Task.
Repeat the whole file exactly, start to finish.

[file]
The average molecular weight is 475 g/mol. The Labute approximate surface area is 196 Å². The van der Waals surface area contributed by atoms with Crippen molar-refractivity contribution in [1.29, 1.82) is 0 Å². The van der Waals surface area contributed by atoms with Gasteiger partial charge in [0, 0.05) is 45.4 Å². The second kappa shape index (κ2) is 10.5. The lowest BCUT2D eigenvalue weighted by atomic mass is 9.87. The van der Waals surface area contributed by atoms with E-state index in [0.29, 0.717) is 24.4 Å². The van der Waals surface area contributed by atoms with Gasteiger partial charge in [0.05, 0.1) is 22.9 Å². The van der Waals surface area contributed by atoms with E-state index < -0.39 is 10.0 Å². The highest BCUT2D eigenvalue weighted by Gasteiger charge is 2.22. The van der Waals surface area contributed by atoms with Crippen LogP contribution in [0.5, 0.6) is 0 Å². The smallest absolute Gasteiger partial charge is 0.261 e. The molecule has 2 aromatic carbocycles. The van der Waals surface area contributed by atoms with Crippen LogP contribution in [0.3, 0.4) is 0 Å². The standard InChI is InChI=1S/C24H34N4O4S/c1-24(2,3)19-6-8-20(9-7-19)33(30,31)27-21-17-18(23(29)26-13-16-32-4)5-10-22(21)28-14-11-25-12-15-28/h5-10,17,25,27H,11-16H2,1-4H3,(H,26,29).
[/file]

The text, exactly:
The average molecular weight is 475 g/mol. The Labute approximate surface area is 196 Å². The van der Waals surface area contributed by atoms with Crippen molar-refractivity contribution in [1.29, 1.82) is 0 Å². The van der Waals surface area contributed by atoms with Gasteiger partial charge in [0, 0.05) is 45.4 Å². The second kappa shape index (κ2) is 10.5. The lowest BCUT2D eigenvalue weighted by atomic mass is 9.87. The van der Waals surface area contributed by atoms with E-state index in [0.29, 0.717) is 24.4 Å². The van der Waals surface area contributed by atoms with Gasteiger partial charge in [0.05, 0.1) is 22.9 Å². The van der Waals surface area contributed by atoms with E-state index < -0.39 is 10.0 Å². The highest BCUT2D eigenvalue weighted by Gasteiger charge is 2.22. The van der Waals surface area contributed by atoms with Crippen LogP contribution in [0.5, 0.6) is 0 Å². The smallest absolute Gasteiger partial charge is 0.261 e. The molecule has 2 aromatic carbocycles. The van der Waals surface area contributed by atoms with Crippen LogP contribution in [0.3, 0.4) is 0 Å². The standard InChI is InChI=1S/C24H34N4O4S/c1-24(2,3)19-6-8-20(9-7-19)33(30,31)27-21-17-18(23(29)26-13-16-32-4)5-10-22(21)28-14-11-25-12-15-28/h5-10,17,25,27H,11-16H2,1-4H3,(H,26,29).